[House Document 107-265]
[From the U.S. Government Publishing Office]

107th Congress, 2d Session - - - - - - - - - - - - House Document 107-




                        THE COMPTROLLER GENERAL,




 September 24, 2002.--Referred to the Committee on Appropriations and 
                         ordered to be printed
          Comptroller General of the United States,
                                 General Accounting Office,
                                 Washington, DC, September 4, 2002.
Hon. J. Dennis Hastert,
Speaker of the House of Representatives,
Washington, DC.
    Dear Mr. Speaker: On May 3, 2002, the President submitted 
to the Congress his first special impoundment message for 
fiscal year 2002. The message reports two deferrals of budget 
authority. On May 31, 2002, the Office of Management and Budget 
reappointed the budget authority withheld under these two 
deferrals and withdrew the deferrals after concluding that the 
funds do not meet the definition for deferrals contained in the 
Impoundment Control Act, 2 U.S.C. Sec. Sec. 681-688, as 
amended. Therefore, as of June 1, 2002, no funds are being 
    Under 2 U.S.C. Sec. 685(b), the General Accounting Office 
is required to review each special impoundment message and 
inform the Congress of the facts surrounding each proposed 
deferral of budget authority and whether or not such proposed 
deferrals are in accordance with existing statutory authority. 
After reviewing the relevant documents, our Office has no 
objection to the withdrawal of the deferrals.
    Under the Impoundment Control Act deferrals are permissible 
only (1) to provide for contingencies; (2) to achieve savings 
made possible by or through changes in requirements or greater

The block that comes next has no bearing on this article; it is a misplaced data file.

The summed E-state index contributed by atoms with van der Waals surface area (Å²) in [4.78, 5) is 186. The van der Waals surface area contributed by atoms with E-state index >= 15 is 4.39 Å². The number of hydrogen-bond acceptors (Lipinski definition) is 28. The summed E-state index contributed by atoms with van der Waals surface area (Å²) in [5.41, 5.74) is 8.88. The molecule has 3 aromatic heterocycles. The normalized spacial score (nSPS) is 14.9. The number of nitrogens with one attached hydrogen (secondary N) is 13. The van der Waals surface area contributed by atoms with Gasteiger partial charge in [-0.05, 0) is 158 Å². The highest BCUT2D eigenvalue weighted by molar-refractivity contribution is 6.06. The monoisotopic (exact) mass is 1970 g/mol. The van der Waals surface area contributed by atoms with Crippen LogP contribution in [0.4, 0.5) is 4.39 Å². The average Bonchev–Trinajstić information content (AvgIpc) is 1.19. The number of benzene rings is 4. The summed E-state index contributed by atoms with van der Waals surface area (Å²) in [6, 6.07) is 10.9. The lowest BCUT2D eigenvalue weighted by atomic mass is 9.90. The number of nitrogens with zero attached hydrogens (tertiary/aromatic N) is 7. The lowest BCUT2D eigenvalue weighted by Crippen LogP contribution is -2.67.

efficiency of operations; or (3) as specifically provided by 
law. 2 U.S.C. Sec. 684(b). No officer or employee of the United 
States may defer any budget authority for any other purpose. 
Id. However, our decisions distinguish between programmatic 
withholdings outside of the reach of the Impoundment Control 
Act and withholdings of budget authority that qualify as 
impoundments subject to the Act's requirements. Programmatic 
delays typically occur when an agency is taking necessary steps 
to implement a program even if funds temporarily go 
unobligated. See B-171630, May 10, 1976 (delay of grant awards 
pending issuance of implementing regulations is a programmatic 
delay). Thus, the Act does not apply to a delay in obligating 
funds due to program-related factors. B-290659, July 24, 2002; 
B-207374, July 20, 1982; B-205053, May 17, 1982.
    The budget authority for the first submitted deferral of 
United States Emergency Refugee and Migration Assistance funds 
was being withheld pending a determination of the President to 
provide emergency assistance and designating the refugees to be 
assisted by the fund. The budget authority for the second 
submitted deferral for International Assistance Programs was 
being withheld pending the development of country-specific 
plans that assure that aid is provided in an efficient manner. 
The delays associated with obligating these funds are more akin 
to programmatic delays than to impoundments, and OMB need not 
have reported the funds as deferred. Thus, we do not object to 
the withdrawal of the two previously reported deferrals.
    We also want to point out that OMB is required to send the 
Congress a supplementary message if anything contained in any 
special message is subsequently revised. 2 U.S.C. Sec. 685. As 
mentioned above, OMB used its cumulative report to the Congress 
to advise that it had reapportioned the two previously reported 
fiscal year 2002 deferrals and removed the deferral 
designations. OMB explained that based on a recent analysis, 
the funds did not meet the definition for deferrals contained 
in the Impoundment Control Act. Although the cumulative report 
may serve as an effective vehicle to report subsequent 
revisions to previously submitted impoundments, we believe the 
narrative in the cumulative report could have been improved by 
additional detail explaining why the deferrals were withdrawn. 
Since the President has been routinely reporting the deferrals 
in these accounts since the 1970's, a more detailed explanation 
would have been helpful to the Congress to understand why the 
long-reported deferrals no longer met the definition for 
deferrals contained in the Impoundment Control Act. See 
Emergency Refugee and Migration Assistance Fund deferral number 
D80-18 (October 1, 1979) and International Assistance Programs 
deferral number D80-1 (October 1, 1979).
    In sum, our Office has no objection to the withdrawal of 
the deferrals. However, a more detailed explanation would have 
been helpful to understand OMB's rationale for withdrawing the 
previously submitted deferrals.
            Sincerely yours,
                                                   David M. Walker.